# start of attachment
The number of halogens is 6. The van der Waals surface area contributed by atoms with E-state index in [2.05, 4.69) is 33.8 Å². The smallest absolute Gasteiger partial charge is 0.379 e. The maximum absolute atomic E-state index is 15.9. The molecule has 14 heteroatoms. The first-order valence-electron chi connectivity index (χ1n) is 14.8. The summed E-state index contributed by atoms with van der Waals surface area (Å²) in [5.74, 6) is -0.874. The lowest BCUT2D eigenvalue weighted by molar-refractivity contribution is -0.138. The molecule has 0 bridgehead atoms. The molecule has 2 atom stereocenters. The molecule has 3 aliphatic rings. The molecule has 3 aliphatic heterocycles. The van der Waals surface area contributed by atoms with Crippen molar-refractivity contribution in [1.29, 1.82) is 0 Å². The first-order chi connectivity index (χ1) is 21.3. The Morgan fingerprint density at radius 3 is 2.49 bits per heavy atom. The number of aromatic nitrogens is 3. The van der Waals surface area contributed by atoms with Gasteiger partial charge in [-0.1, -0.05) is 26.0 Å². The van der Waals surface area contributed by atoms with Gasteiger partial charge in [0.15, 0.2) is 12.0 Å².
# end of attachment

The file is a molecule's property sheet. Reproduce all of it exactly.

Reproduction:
The number of halogens is 6. The van der Waals surface area contributed by atoms with E-state index in [2.05, 4.69) is 33.8 Å². The smallest absolute Gasteiger partial charge is 0.379 e. The maximum absolute atomic E-state index is 15.9. The molecule has 14 heteroatoms. The first-order valence-electron chi connectivity index (χ1n) is 14.8. The summed E-state index contributed by atoms with van der Waals surface area (Å²) in [5.74, 6) is -0.874. The lowest BCUT2D eigenvalue weighted by molar-refractivity contribution is -0.138. The molecule has 0 bridgehead atoms. The molecule has 2 atom stereocenters. The molecule has 3 aliphatic rings. The molecule has 3 aliphatic heterocycles. The van der Waals surface area contributed by atoms with Crippen molar-refractivity contribution in [1.29, 1.82) is 0 Å². The first-order chi connectivity index (χ1) is 21.3. The Morgan fingerprint density at radius 3 is 2.49 bits per heavy atom. The number of aromatic nitrogens is 3. The van der Waals surface area contributed by atoms with Gasteiger partial charge in [-0.1, -0.05) is 26.0 Å². The van der Waals surface area contributed by atoms with Gasteiger partial charge in [0.15, 0.2) is 12.0 Å².